It’s true. You can be really into just dance and move around and make a fool of yourself (YouTube gold!) or, you can (like my brother) sit on the chair and absolutely dominate the score with some simple flicks of the wrist. That is because it only measures the accelerometer in the controller which is easy to fool. My favourite is how it lets you use your cellphone instead of the controller if you want, which just seems like a genuinely bad idea.
I am a late adopter of the Nintendo switch and now that I have one, it’s not a stretch to say it’s the perfect gaming console (for me, at this stage of life). Here’s why:
- It isn’t stuck to a tv. Sure, games look better in docked mode, but after the initial “wow that looks good” of a game, how a game feels to play is more important than how it looks (to me). The switch’s screen is sufficient for me, and it’s flexible for different postures and situations.
- It’s subtle. I can play a game quietly in the corner sitting in the family room and it doesn’t dominate the space, the kids can be watching a show or colouring at the table and it doesn’t override what they’re doing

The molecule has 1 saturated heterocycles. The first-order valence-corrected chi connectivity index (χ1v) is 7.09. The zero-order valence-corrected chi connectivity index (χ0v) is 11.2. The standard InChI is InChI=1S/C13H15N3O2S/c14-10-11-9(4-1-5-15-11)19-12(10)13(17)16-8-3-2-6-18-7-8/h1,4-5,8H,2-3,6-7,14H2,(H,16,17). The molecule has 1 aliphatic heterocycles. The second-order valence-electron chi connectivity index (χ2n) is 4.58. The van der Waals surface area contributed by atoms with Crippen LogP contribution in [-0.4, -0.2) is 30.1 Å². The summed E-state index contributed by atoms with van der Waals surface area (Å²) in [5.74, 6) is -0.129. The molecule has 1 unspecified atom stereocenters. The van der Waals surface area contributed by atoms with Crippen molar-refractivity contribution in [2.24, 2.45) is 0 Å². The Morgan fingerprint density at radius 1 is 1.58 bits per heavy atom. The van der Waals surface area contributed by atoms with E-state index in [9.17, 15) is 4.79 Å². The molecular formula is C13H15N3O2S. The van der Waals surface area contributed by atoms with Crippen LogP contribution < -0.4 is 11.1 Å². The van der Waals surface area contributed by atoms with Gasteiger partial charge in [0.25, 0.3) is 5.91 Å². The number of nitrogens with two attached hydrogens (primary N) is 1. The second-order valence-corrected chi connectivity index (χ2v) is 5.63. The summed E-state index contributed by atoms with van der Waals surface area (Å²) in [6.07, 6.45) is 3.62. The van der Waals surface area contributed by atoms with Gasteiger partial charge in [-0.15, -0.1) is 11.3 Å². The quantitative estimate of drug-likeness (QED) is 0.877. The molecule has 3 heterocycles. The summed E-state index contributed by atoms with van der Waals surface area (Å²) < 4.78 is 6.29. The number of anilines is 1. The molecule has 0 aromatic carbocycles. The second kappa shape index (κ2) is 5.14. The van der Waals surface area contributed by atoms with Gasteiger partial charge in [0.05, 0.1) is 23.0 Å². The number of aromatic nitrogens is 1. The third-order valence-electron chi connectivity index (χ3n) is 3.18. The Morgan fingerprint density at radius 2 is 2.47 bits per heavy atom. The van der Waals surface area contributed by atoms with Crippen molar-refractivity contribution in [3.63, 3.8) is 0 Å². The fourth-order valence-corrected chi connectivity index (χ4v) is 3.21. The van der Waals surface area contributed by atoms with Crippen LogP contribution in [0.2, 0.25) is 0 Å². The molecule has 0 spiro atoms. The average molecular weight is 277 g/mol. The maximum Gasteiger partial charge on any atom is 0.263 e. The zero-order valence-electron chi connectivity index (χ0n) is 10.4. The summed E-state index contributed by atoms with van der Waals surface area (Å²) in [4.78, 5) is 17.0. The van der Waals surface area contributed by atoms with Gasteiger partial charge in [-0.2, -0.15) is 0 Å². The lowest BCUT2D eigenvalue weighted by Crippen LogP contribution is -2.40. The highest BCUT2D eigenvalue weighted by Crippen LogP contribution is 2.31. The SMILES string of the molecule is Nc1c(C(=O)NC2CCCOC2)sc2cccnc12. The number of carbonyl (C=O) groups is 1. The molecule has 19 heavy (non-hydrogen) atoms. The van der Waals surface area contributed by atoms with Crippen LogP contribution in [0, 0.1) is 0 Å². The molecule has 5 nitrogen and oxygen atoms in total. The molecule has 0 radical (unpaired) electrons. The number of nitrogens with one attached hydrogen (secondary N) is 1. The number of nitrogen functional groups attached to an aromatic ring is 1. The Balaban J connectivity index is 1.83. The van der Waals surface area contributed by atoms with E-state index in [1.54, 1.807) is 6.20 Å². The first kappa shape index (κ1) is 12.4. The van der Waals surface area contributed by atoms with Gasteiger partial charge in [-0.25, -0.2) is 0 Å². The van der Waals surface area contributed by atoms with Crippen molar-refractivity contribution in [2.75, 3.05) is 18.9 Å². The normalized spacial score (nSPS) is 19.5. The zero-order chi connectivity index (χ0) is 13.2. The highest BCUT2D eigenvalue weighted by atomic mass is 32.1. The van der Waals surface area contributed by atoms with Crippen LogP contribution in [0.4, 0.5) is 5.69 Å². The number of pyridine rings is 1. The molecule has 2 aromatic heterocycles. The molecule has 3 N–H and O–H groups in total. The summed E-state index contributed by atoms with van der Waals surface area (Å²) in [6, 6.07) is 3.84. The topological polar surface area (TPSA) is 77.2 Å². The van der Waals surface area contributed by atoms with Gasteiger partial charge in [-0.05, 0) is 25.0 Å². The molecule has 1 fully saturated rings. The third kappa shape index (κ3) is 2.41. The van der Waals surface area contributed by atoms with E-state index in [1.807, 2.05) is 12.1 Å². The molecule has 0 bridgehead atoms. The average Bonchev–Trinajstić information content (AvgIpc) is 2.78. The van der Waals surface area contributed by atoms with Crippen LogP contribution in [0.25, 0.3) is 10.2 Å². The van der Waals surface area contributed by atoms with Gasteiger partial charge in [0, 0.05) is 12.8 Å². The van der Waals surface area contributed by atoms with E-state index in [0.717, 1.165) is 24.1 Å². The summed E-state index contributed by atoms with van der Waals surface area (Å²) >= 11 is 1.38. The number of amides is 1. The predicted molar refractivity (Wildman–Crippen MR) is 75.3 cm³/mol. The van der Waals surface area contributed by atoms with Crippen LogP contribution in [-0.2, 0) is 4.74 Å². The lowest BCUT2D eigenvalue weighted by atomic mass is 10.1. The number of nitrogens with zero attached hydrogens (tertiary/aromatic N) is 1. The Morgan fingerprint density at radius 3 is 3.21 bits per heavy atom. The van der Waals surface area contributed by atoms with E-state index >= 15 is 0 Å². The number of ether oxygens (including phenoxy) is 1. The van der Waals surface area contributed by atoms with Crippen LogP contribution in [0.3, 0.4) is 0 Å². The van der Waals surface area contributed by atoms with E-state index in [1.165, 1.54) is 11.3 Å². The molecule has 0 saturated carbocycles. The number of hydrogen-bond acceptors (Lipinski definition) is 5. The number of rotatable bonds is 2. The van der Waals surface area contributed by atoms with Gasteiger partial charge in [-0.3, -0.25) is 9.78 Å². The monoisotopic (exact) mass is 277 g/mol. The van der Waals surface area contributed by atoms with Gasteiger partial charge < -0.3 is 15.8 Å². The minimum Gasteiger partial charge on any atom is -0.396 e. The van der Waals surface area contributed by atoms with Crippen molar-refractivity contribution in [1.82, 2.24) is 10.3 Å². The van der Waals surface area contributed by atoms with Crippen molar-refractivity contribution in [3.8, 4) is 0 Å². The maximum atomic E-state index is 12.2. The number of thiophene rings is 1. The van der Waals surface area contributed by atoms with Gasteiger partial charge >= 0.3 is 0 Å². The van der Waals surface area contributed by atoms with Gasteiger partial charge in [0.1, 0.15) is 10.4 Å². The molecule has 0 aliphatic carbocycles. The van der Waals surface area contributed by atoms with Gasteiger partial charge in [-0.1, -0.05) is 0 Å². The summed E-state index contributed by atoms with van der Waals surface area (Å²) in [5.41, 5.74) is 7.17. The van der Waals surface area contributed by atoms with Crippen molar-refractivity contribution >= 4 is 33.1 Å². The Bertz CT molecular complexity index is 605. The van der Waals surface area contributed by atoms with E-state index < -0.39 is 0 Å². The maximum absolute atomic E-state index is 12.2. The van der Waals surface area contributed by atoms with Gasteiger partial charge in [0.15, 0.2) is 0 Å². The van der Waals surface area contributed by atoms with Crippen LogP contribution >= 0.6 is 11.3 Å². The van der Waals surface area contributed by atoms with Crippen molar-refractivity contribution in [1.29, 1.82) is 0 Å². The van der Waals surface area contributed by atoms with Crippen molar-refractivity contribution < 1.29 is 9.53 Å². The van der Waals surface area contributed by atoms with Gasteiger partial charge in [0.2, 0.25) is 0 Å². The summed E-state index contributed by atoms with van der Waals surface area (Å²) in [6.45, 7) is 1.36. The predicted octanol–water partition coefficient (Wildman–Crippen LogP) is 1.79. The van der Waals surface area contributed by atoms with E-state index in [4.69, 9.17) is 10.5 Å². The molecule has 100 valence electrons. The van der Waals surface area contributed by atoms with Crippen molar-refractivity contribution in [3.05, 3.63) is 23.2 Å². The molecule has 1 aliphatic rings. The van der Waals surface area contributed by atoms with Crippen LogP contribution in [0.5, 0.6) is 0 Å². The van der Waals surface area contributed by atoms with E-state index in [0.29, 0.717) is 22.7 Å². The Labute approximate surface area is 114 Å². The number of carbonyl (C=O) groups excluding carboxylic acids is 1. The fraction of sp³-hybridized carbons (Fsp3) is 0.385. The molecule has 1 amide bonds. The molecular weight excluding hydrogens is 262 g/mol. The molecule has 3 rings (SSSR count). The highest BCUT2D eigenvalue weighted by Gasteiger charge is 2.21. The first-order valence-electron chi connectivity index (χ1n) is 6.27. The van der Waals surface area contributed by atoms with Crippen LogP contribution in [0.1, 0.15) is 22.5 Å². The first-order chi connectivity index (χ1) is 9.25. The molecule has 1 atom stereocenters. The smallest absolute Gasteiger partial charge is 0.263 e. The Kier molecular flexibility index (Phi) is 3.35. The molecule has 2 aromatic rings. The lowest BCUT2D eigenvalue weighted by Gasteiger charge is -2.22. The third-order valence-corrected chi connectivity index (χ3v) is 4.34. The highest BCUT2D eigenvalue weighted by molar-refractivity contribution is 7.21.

- It’s private. I can play games with monsters in it, during the day time when my kids are in the room, and I don’t have to worry about them being frightened.
- Two controllers in one for family friendly games? Yeah that’s awesome!
I’ve had every version of the playstation since it’s inception. It used to be that portable gaming came with some costs involved gameplay wise, but What really sold me on the switch is some of my favourite ps1 and ps2 games being re-released, and looking better remastered, and being portable on the switch not in a way that diminishes it (for example, playing final fantasy on an ipad touchscreen) but in a way that improves the experience.
I could write about this for days, but I doubt it’s of interest! Here’s my point. Like games? Got a family? On the go? Get a switch!
The thing I really appreciate about “classic” video games (classic being a relative term of course) is that the game play really holds up… and, half the games made today are trying to have a retro-aesthetic so the graphics sort of hold up too.
The original super mario bros on the NES really is one of my all-time favourite games. it’s so fun, it’s got a pretty consistent “physics” and a consistently manipulatable control scheme… PLUS, the graphics are so simple, they don’t detract from the experience. They enable the imagination!
I do like retro-inspired video games, but a lot of time in modern-retro seems to be focused on the aesthetic and not on the mechanics. Some games get it right, some do not. Even modern-retro RPG’s seem to be missing something of the magic.
How long can I keep playing my old games? I wish I could play them all again for the first time. The truth is, I have this longing to play a game that I know no longer exists. It’s hard to compete against a memory I suppose.